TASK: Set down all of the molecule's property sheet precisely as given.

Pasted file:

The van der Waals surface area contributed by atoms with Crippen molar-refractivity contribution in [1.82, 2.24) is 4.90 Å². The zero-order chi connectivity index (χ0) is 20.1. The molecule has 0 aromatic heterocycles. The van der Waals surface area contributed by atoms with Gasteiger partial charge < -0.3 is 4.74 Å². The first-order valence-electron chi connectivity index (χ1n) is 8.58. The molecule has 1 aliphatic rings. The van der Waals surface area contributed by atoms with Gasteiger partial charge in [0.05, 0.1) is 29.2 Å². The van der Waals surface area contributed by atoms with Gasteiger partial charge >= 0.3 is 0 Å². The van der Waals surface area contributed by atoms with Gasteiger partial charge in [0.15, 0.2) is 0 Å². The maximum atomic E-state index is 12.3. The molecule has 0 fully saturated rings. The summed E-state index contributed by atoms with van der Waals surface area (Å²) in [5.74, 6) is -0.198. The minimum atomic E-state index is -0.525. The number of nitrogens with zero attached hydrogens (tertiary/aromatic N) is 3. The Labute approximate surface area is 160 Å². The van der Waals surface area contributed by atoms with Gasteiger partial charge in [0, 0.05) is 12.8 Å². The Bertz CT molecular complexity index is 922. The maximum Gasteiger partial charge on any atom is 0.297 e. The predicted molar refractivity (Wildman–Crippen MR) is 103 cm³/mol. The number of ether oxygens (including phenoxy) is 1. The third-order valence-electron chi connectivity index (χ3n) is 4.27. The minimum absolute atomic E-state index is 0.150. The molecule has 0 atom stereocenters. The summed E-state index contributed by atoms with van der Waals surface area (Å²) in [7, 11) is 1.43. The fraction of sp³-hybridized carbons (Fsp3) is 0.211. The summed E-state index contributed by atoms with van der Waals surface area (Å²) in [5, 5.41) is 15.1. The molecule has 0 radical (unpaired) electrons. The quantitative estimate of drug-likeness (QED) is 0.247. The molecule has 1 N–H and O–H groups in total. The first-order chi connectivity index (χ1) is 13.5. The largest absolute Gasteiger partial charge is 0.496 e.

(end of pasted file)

The van der Waals surface area contributed by atoms with Crippen molar-refractivity contribution in [1.82, 2.24) is 4.90 Å². The zero-order chi connectivity index (χ0) is 20.1. The molecule has 0 aromatic heterocycles. The van der Waals surface area contributed by atoms with Gasteiger partial charge < -0.3 is 4.74 Å². The first-order valence-electron chi connectivity index (χ1n) is 8.58. The molecule has 1 aliphatic rings. The van der Waals surface area contributed by atoms with Gasteiger partial charge in [0.05, 0.1) is 29.2 Å². The van der Waals surface area contributed by atoms with Gasteiger partial charge >= 0.3 is 0 Å². The van der Waals surface area contributed by atoms with Gasteiger partial charge in [0.15, 0.2) is 0 Å². The maximum atomic E-state index is 12.3. The molecule has 0 fully saturated rings. The summed E-state index contributed by atoms with van der Waals surface area (Å²) in [5.74, 6) is -0.198. The minimum atomic E-state index is -0.525. The number of nitrogens with zero attached hydrogens (tertiary/aromatic N) is 3. The Labute approximate surface area is 160 Å². The van der Waals surface area contributed by atoms with Gasteiger partial charge in [0, 0.05) is 12.8 Å². The Bertz CT molecular complexity index is 922. The maximum Gasteiger partial charge on any atom is 0.297 e. The predicted molar refractivity (Wildman–Crippen MR) is 103 cm³/mol. The number of ether oxygens (including phenoxy) is 1. The third-order valence-electron chi connectivity index (χ3n) is 4.27. The minimum absolute atomic E-state index is 0.150. The molecule has 0 atom stereocenters. The summed E-state index contributed by atoms with van der Waals surface area (Å²) in [7, 11) is 1.43. The fraction of sp³-hybridized carbons (Fsp3) is 0.211. The summed E-state index contributed by atoms with van der Waals surface area (Å²) in [5, 5.41) is 15.1. The molecule has 0 radical (unpaired) electrons. The quantitative estimate of drug-likeness (QED) is 0.247. The molecule has 1 N–H and O–H groups in total. The first-order chi connectivity index (χ1) is 13.5. The largest absolute Gasteiger partial charge is 0.496 e.